Future of Medicine Blog Series - Part V: Telehealth
Telehealth is a broad field that encompasses a number of practices that use telecommunications throughout the medical field. It is sometimes used interchangeably with the term telemedicine, which actually refers more narrowly to curative aspects of telehealth. Nurse call centers, two health care professionals consulting via video-chat, and remote monitoring of vital signs all fall under the telehealth umbrella, and as our smart phones get smarter, so do telehealth technologies and trends. One of the most forward-thinking practices within the field is that of robot-assisted telesurgery.
Enter the da Vinci Surgical System. This system translates a surgeons hand movements to smaller, accurate strokes, performing both simple and complicated surgeries with its "arms" and attached instruments. The surgeon is typically in the same room and controlling all actions from a console. This device is the only of its kind on the market and has certainly shaped the world of surgery; however, complications with robot-assisted surgery have arisen and Intuitive Surgical, Inc., the company behind da Vinci, finds itself at the center of allegations and pending law suits.
Robot-assisted surgery still has far to go. In addition to improving current methods, various research groups work to develop machines that will perform surgeries with the surgeon not just in the next room, but across the globe. The fact that this is even a possibility, 10, 15, 20 years down the line is a huge accolade for the field of telehealth.
One of the primary goals of telehealth, as noted by the possibility of remote robot-assisted surgeries mentioned above, is to bring healthcare to all corners of the world, despite socioeconomic status and location. In fact, just last week, Verizon launched a new initiative: a partnership between The Verizon Foundation and Children's Health Fund that aims to bring mobile clinics to several cities, beginning with Miami. The project will utilize technologies such as 4G LTE broadband connections, live video conferencing, and virtual scans and monitoring of patients' vital signs in real time.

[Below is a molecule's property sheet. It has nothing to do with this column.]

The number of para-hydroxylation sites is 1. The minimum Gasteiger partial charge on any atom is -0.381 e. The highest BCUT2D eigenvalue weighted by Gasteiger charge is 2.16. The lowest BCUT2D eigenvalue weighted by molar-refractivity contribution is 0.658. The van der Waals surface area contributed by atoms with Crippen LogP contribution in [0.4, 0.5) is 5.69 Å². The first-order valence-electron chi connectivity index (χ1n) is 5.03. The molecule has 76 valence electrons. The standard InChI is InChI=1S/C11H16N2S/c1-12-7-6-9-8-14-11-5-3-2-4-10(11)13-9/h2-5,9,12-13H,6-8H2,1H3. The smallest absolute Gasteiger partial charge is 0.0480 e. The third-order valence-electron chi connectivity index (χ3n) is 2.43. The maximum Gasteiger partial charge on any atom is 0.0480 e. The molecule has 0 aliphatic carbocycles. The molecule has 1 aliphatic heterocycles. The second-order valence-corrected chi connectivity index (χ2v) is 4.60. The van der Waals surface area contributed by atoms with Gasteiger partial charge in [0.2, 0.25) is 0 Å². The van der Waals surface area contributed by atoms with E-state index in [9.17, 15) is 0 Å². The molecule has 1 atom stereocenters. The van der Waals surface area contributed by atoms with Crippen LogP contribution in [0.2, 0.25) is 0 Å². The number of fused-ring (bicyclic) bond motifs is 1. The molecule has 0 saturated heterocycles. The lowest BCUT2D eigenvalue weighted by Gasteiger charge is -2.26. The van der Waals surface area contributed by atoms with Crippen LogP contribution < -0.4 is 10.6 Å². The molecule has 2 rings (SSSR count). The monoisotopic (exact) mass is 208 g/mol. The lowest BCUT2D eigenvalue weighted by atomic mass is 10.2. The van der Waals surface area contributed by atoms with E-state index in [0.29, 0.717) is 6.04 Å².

The mobile medical clinic will use doctors at the University of Miami and connect them to families who are not able to take the time and money to make a trip to the doctors. The technology allows for more than a simple consultation, but provides health services, virtually, and in real time. The increase in virtual patient-care is ever-growing, as patients no longer need to commute to their specialty doctor in another city each time they need a consultation. Technologies have allowed for follow up care to be performed over the phone or video conference, live.
The age of telemedicine will see a new evolution in the doctor-patient relationship, whether it is through the medium of robot-assisted telesurgery, or real-time video consultations, doctors and patients are connecting through telecommunications more and more, shaping the face of the medical field with each new interaction.
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